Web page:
Overview: A car thief is on the run from the police and tries to convince a girl to run away with him. UGC. 1960. Unrated. 90 Minutes.

Place in Film History: Jean-Luc Godard’s Breathless is one of the spearheads of the French New Wave film movement of the late 1950’s and 1960’s. It featured the breakout role of the movement’s biggest star, Jean-Paul Belmondo, and several technical innovations that the period is famous for.

Belmondo was cool before cool existed

Belmondo was cool before cool existed

The Leads: Jean-Paul Belmondo is the most famous French leading man of his time. He stars in Breathless as the car thief Michel Poiccard. Belmondo portrays Poiccard with a smooth and debonair aura. He is always trying to slyly get his way with words, coolly smoking a cigarette, and generally carrying himself with a certain charm.

His counterpart Jean Seberg plays Patricia Franchini, Poiccard’s love interest. The beautiful Seberg plays eloquently off of Belmondo, and their conversations and interactions are the most interesting part of the film.

Innovations: Breathless was the first film to use the jump cut technique extensively. For viewers not familiar with the technique, a jump cut is a cut where two scenes are cut together that only vary in camera position slightly, which gives the effect of a quick passage in time and can be jarring to the viewer’s eye. This technique creates a distinctive look to scenes that sacrifices its continuity, which some filmmakers prefer. The technique is most notable in the film during a scene with the two leads riding through Paris in a convertible.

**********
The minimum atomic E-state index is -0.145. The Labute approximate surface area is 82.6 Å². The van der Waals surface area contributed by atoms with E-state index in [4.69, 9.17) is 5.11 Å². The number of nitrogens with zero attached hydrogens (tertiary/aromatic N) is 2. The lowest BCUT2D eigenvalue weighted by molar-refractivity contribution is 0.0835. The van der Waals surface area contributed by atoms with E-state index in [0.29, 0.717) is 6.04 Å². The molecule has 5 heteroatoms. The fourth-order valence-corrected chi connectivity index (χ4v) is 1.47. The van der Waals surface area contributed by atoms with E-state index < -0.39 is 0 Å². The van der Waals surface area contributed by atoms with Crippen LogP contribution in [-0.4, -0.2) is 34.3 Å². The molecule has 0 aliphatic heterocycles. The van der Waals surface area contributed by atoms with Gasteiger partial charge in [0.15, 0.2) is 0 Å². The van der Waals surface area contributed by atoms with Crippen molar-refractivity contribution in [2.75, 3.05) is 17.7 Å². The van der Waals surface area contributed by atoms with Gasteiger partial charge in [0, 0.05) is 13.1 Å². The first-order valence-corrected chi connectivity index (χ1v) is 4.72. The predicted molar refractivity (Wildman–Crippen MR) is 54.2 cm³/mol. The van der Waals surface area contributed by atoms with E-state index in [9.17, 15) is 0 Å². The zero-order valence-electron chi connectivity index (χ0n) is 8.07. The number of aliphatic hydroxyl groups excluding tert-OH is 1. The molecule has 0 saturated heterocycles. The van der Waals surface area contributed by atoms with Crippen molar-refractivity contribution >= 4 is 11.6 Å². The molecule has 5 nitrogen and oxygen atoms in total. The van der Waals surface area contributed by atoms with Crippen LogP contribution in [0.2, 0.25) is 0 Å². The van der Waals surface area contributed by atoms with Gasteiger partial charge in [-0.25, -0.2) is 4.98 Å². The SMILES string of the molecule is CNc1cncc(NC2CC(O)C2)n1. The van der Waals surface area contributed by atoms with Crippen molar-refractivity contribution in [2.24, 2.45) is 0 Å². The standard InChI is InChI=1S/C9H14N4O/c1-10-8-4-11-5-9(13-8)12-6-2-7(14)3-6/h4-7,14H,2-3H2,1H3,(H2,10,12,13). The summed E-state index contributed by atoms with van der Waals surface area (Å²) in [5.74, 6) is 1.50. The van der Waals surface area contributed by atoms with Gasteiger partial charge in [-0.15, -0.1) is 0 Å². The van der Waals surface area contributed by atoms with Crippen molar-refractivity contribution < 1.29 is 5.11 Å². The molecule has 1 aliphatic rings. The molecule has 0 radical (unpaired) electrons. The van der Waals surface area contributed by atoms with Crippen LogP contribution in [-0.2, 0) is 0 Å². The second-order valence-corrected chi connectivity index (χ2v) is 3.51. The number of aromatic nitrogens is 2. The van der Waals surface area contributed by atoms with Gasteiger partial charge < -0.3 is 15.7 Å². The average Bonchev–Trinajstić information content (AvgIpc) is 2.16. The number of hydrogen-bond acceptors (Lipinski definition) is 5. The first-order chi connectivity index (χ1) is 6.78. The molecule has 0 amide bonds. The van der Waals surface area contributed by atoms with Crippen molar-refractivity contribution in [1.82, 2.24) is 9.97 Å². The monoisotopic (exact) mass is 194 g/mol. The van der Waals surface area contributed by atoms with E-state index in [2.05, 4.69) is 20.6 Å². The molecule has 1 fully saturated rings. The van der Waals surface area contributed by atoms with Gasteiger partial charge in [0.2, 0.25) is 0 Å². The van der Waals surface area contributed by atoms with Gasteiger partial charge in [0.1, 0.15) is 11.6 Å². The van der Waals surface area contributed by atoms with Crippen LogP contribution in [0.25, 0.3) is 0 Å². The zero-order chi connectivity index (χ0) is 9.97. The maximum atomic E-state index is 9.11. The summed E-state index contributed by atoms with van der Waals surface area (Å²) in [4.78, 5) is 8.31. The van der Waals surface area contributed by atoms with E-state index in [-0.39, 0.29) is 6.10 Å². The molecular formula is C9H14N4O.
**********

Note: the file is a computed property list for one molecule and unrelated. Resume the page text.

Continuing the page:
Watch This Movie If: You enjoy the films of Quentin Tarantino, Wes Anderson, or Michel Gondry, whose films all show influences from the French New Wave.

Home Video Options: This film is available in the Criterion Collection (Spine #408). The release includes many extras including a new restoration, video essay, a documentary about the making of the film, and a Godard short film.

Final Thoughts: Breathless is an innovative and influential film. It is a fun watch and an interesting opportunity to see Belmondo’s charming screen presence and the French New Wave’s signatures.

Grade: A-